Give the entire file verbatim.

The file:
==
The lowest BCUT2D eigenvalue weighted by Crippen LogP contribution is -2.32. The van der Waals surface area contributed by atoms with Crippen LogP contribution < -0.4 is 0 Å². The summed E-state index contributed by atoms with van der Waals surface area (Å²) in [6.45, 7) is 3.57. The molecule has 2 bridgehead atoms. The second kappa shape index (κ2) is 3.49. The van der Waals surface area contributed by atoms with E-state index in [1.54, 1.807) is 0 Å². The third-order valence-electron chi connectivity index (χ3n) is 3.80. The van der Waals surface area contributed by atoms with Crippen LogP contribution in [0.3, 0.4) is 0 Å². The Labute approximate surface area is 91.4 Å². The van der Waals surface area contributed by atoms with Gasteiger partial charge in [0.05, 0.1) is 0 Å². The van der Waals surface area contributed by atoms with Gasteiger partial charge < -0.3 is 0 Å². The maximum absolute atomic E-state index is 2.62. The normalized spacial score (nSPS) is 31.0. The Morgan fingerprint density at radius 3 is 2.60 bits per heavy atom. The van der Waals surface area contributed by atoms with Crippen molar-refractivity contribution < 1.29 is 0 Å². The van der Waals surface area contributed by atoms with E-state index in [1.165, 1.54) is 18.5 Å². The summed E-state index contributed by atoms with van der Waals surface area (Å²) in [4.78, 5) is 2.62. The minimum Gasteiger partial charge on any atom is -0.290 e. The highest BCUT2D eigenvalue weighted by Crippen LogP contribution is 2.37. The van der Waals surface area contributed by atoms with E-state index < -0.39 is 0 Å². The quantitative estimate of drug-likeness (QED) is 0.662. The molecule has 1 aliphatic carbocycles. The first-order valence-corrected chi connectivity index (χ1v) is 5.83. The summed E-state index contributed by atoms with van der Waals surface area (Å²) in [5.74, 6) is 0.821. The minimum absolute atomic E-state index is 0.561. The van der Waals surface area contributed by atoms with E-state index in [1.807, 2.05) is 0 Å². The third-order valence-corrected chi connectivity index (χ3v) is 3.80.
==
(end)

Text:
The lowest BCUT2D eigenvalue weighted by Crippen LogP contribution is -2.32. The van der Waals surface area contributed by atoms with Crippen LogP contribution < -0.4 is 0 Å². The summed E-state index contributed by atoms with van der Waals surface area (Å²) in [6.45, 7) is 3.57. The molecule has 2 bridgehead atoms. The second kappa shape index (κ2) is 3.49. The van der Waals surface area contributed by atoms with E-state index in [1.54, 1.807) is 0 Å². The third-order valence-electron chi connectivity index (χ3n) is 3.80. The van der Waals surface area contributed by atoms with Crippen LogP contribution in [0.3, 0.4) is 0 Å². The Labute approximate surface area is 91.4 Å². The van der Waals surface area contributed by atoms with Gasteiger partial charge in [0.05, 0.1) is 0 Å². The van der Waals surface area contributed by atoms with Gasteiger partial charge < -0.3 is 0 Å². The maximum absolute atomic E-state index is 2.62. The normalized spacial score (nSPS) is 31.0. The Morgan fingerprint density at radius 3 is 2.60 bits per heavy atom. The van der Waals surface area contributed by atoms with Crippen molar-refractivity contribution < 1.29 is 0 Å². The van der Waals surface area contributed by atoms with E-state index in [1.165, 1.54) is 18.5 Å². The summed E-state index contributed by atoms with van der Waals surface area (Å²) in [4.78, 5) is 2.62. The minimum Gasteiger partial charge on any atom is -0.290 e. The highest BCUT2D eigenvalue weighted by Crippen LogP contribution is 2.37. The van der Waals surface area contributed by atoms with E-state index < -0.39 is 0 Å². The quantitative estimate of drug-likeness (QED) is 0.662. The molecule has 1 aliphatic carbocycles. The first-order valence-corrected chi connectivity index (χ1v) is 5.83. The summed E-state index contributed by atoms with van der Waals surface area (Å²) in [5.74, 6) is 0.821. The minimum absolute atomic E-state index is 0.561. The van der Waals surface area contributed by atoms with E-state index in [1.807, 2.05) is 0 Å². The third-order valence-corrected chi connectivity index (χ3v) is 3.80.